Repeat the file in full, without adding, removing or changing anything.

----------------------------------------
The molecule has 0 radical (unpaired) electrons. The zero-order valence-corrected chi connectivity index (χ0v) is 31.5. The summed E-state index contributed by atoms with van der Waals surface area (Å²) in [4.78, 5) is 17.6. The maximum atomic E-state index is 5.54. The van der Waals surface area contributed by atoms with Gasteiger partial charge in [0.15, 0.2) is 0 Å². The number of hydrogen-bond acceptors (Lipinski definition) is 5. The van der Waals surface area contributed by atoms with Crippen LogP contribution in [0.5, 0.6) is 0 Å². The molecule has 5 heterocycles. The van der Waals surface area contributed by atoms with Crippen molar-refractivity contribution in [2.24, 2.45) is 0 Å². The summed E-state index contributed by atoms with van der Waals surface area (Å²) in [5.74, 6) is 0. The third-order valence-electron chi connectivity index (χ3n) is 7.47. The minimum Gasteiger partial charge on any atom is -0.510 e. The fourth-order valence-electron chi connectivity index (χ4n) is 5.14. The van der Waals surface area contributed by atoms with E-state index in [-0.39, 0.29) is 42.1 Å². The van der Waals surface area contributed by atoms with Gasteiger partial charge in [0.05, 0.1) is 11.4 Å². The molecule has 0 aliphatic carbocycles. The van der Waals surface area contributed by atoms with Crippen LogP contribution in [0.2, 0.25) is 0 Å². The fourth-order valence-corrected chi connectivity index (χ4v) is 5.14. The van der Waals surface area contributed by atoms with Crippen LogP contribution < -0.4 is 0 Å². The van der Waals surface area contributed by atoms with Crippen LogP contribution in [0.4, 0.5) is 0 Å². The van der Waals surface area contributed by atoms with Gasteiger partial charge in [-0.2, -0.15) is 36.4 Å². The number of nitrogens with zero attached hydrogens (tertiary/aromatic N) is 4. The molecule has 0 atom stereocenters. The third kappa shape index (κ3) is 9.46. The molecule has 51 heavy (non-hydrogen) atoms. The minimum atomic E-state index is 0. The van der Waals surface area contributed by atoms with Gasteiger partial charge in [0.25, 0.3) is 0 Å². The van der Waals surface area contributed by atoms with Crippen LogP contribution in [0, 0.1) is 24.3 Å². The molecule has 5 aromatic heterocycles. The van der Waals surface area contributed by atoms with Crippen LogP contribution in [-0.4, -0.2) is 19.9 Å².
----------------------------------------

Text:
The molecule has 0 radical (unpaired) electrons. The zero-order valence-corrected chi connectivity index (χ0v) is 31.5. The summed E-state index contributed by atoms with van der Waals surface area (Å²) in [4.78, 5) is 17.6. The maximum atomic E-state index is 5.54. The van der Waals surface area contributed by atoms with Gasteiger partial charge in [0.15, 0.2) is 0 Å². The number of hydrogen-bond acceptors (Lipinski definition) is 5. The van der Waals surface area contributed by atoms with Crippen LogP contribution in [0.5, 0.6) is 0 Å². The molecule has 5 heterocycles. The van der Waals surface area contributed by atoms with Crippen molar-refractivity contribution in [2.24, 2.45) is 0 Å². The summed E-state index contributed by atoms with van der Waals surface area (Å²) in [5.74, 6) is 0. The third-order valence-electron chi connectivity index (χ3n) is 7.47. The minimum Gasteiger partial charge on any atom is -0.510 e. The fourth-order valence-electron chi connectivity index (χ4n) is 5.14. The van der Waals surface area contributed by atoms with E-state index in [-0.39, 0.29) is 42.1 Å². The van der Waals surface area contributed by atoms with Gasteiger partial charge in [0.05, 0.1) is 11.4 Å². The molecule has 0 aliphatic carbocycles. The van der Waals surface area contributed by atoms with Crippen LogP contribution in [0.2, 0.25) is 0 Å². The fourth-order valence-corrected chi connectivity index (χ4v) is 5.14. The van der Waals surface area contributed by atoms with Crippen LogP contribution < -0.4 is 0 Å². The van der Waals surface area contributed by atoms with Crippen LogP contribution in [0.4, 0.5) is 0 Å². The van der Waals surface area contributed by atoms with Gasteiger partial charge in [-0.2, -0.15) is 36.4 Å². The number of nitrogens with zero attached hydrogens (tertiary/aromatic N) is 4. The molecule has 0 atom stereocenters. The third kappa shape index (κ3) is 9.46. The molecule has 51 heavy (non-hydrogen) atoms. The minimum atomic E-state index is 0. The van der Waals surface area contributed by atoms with Gasteiger partial charge in [0.25, 0.3) is 0 Å². The van der Waals surface area contributed by atoms with Crippen LogP contribution in [0, 0.1) is 24.3 Å². The molecule has 5 aromatic heterocycles. The van der Waals surface area contributed by atoms with Crippen LogP contribution in [-0.4, -0.2) is 19.9 Å².